Sunday Trading changes to cost £71m to Scottish Economy, claims economic consultancy

The SNP has been urged to stand up for Scottish shop workers by the Keep Sunday Special campaign.

New research has outlined "the damage that will be done to Scottish shop workers if the SNP do not vote against the Government on plans to devolve Sunday trading powers to England and Wales" on 9 March.


The report, produced by Edinburgh-based economic consultancy Biggar Economics, claims the Scottish workforce will lose £74m a year as a result of Sunday trading changes south of the border with each Scottish worker losing around £1,300 a year.

The HTA says garden centres south of the border will take a similar amount extra by opening for an extra two hours on Sundays if councils allow it after a Parliamentary vote to allow them to do so.

The report states that if Sunday pay premiums for Scottish workers were to end as a result of Sunday trading devolution in England and Wales, over 60,000 retail employees would be affected. There would also be a significant effect on the Scottish economy, with reduced economic output of £71m and a total household income reduction of £87m.


The Scottish National Party have said that they are yet to commit to which way they are planning to vote on the issue next week, despite claiming that they would vote against the measures to protect Scottish workers when the plans were first raised in November.


There have been suggestions that the Party was prepared to drop its opposition to the plans.


A Keep Sunday Special Campaign representative said: "Whatever deal the SNP may be looking to strike with the Tories, it is difficult to see how it would protect Scottish workers from losing their premium pay.  It is these Scottish workers and families that will suffer as a result of the plans to devolve Sunday trading hours, and the SNP must stand up for them and vote against the measure next week."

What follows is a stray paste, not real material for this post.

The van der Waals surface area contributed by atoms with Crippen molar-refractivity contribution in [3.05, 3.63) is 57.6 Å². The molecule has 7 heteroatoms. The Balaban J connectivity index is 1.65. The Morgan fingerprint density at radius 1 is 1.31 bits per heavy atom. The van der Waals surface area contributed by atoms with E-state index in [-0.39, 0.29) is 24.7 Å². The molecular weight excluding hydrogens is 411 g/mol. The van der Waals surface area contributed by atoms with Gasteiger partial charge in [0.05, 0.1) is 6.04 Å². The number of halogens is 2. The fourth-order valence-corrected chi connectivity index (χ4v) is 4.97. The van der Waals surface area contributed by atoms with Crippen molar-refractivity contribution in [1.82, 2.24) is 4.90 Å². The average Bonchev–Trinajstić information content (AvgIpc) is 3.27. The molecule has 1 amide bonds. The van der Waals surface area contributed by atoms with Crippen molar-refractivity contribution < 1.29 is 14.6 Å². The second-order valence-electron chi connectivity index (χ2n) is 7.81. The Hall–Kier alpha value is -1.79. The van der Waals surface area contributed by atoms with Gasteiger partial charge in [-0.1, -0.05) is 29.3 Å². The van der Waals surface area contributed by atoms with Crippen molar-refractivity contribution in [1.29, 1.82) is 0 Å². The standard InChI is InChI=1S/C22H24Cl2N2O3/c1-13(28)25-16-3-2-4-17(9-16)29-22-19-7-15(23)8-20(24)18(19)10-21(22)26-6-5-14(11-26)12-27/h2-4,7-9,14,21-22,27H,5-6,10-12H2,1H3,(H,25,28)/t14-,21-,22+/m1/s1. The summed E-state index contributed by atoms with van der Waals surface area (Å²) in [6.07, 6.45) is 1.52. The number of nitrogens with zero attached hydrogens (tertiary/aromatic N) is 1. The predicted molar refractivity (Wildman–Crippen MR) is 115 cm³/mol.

The Government’s Sunday trading proposals could have 30 Conservative MPs including two ministers planning to vote against the plans in the Enterprise Bill next week, though the Bill is still expected to go through.


Communities minister Brandon Lewis said: "If you stop to think about it the idea of shopping hours being determined by central government is ridiculous." Contrasting the retail experience of people in 1994 when the present laws came into force and now, when online shopping is available 24 hours a day, Lewis said "we need to reform these laws."

One of the ministers considering their position over the issue said: "I worry that people who don't have an option over their job, because it's the only job they've got and want to spend time with their families, are going to find that difficult".

Compromises being offered to stave off the rebellion, include changing the rules "only in zones needing an economic boost such as high streets".

Another amendment to the bill has been put forward by former cabinet minister Caroline Spelman, which would allow "cities with large numbers of tourists" to opt-out of Sunday trading laws.

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